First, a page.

Microsoft has offered the European Commission a package of remedies related to its proposed acquisition of Activision Blizzard and the future of the Call of Duty franchise. The regulator has now postponed the deadline for its final decision.
As reported by Reuters, Microsoft offered remedies on Friday in an attempt to gain EU antitrust approval.
This package includes a commitment to bring Call of Duty to more platforms. In recent weeks, Microsoft has signed several long-term agreements with its rivals, including 10-year deals with Nintendo and Nvidia, as well as cloud gaming services Boosteroid and Ubitus.
“We are now backing up [our promise to bring Call of Duty to more gamers on more devices] with binding commitments to the European Commission, which will ensure that this deal benefits gamers into the future,” a Microsoft spokesperson said.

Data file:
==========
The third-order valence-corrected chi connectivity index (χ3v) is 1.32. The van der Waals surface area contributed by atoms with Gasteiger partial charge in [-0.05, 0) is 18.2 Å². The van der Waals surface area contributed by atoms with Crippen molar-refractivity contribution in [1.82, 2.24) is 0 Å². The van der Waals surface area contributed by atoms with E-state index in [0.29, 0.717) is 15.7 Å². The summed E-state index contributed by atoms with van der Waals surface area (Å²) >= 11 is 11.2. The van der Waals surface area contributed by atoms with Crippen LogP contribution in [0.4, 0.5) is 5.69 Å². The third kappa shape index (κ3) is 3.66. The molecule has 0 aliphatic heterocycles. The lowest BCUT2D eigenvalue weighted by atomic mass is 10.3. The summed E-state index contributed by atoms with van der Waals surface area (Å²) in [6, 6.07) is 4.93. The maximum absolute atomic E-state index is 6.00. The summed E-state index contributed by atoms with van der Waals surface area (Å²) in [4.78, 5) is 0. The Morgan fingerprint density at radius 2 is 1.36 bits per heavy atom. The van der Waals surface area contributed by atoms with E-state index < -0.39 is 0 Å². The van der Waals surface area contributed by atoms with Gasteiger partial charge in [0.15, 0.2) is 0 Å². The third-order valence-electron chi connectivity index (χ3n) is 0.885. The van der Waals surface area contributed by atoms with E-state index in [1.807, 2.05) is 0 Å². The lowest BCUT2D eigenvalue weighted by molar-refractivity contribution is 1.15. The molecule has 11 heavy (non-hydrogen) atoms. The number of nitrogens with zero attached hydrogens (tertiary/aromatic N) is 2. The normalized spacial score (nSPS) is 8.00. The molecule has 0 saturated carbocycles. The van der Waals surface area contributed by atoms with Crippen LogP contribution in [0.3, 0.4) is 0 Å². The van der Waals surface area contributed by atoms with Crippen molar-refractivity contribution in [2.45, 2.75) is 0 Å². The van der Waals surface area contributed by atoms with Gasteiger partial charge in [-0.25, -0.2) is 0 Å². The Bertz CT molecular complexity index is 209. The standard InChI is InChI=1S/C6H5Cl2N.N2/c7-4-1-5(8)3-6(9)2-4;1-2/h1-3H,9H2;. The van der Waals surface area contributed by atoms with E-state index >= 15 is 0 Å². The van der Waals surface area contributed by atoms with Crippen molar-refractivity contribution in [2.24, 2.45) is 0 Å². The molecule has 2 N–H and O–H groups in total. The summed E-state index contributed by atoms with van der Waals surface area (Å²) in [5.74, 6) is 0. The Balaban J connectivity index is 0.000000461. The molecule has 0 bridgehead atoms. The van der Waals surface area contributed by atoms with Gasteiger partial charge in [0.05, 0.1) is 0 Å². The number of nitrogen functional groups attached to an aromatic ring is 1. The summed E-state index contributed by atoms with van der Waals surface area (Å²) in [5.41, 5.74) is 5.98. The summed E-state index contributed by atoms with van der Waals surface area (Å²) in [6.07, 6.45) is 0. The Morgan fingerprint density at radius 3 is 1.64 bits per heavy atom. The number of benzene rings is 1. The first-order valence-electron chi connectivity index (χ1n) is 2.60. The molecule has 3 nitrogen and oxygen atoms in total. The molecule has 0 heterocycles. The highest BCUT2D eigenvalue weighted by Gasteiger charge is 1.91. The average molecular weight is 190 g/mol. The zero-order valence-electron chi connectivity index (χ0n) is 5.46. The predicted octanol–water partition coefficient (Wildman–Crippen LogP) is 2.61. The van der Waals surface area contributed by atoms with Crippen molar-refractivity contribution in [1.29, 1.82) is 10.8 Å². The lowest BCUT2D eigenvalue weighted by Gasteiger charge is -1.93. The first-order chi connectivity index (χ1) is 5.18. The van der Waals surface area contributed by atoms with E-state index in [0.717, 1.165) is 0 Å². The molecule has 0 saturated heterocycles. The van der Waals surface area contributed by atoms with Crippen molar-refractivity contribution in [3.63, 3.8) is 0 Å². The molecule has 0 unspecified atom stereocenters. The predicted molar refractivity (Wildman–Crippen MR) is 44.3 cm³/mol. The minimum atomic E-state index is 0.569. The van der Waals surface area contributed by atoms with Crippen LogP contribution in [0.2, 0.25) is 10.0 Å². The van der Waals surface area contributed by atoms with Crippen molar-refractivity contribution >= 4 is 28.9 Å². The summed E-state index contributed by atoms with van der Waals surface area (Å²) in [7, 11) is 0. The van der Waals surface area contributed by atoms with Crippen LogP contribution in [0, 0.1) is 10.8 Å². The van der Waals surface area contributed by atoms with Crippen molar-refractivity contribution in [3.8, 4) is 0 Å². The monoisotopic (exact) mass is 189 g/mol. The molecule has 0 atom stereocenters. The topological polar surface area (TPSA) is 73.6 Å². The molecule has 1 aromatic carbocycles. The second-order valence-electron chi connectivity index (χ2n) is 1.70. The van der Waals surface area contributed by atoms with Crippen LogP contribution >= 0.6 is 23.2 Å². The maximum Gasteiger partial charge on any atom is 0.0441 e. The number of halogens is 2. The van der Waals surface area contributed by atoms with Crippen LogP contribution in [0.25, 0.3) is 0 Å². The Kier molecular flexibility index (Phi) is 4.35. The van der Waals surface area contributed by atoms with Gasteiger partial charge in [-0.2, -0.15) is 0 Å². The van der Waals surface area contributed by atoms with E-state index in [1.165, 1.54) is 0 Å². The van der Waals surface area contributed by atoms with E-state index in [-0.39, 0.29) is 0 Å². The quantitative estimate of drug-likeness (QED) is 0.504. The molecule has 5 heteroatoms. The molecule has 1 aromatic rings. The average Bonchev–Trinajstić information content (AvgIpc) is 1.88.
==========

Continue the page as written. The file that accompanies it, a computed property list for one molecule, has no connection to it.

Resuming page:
As a result, the European Commission will now make the final ruling on the Activision Blizzard acquisition on May 22 rather than April 26 as previously planned. The antitrust regulator will ask rivals and customers for feedback on Microsoft’s remedies.
Earlier this month, three anonymous sources told Reuters that the European Commission is likely to approve the $68.7 billion deal. However, the merger is still subject to regulatory pressure in the US and UK.
The UK’s Competition and Markets Authority is expected to decide on it by April 26. It released its provisional findings last month, offering Microsoft to buy Activision Blizzard without Call of Duty. Microsoft, however, rejected these divestment remedies and recently received support from six game studios who all told the CMA that this deal should be approved.
The US Federal Trade Commission is now preparing for an antitrust trial set for August 2. Earlier this week, the regulator asked for more documents from Microsoft, including information on the company’s ZeniMax acquisition and its “next generation gaming ecosystem.”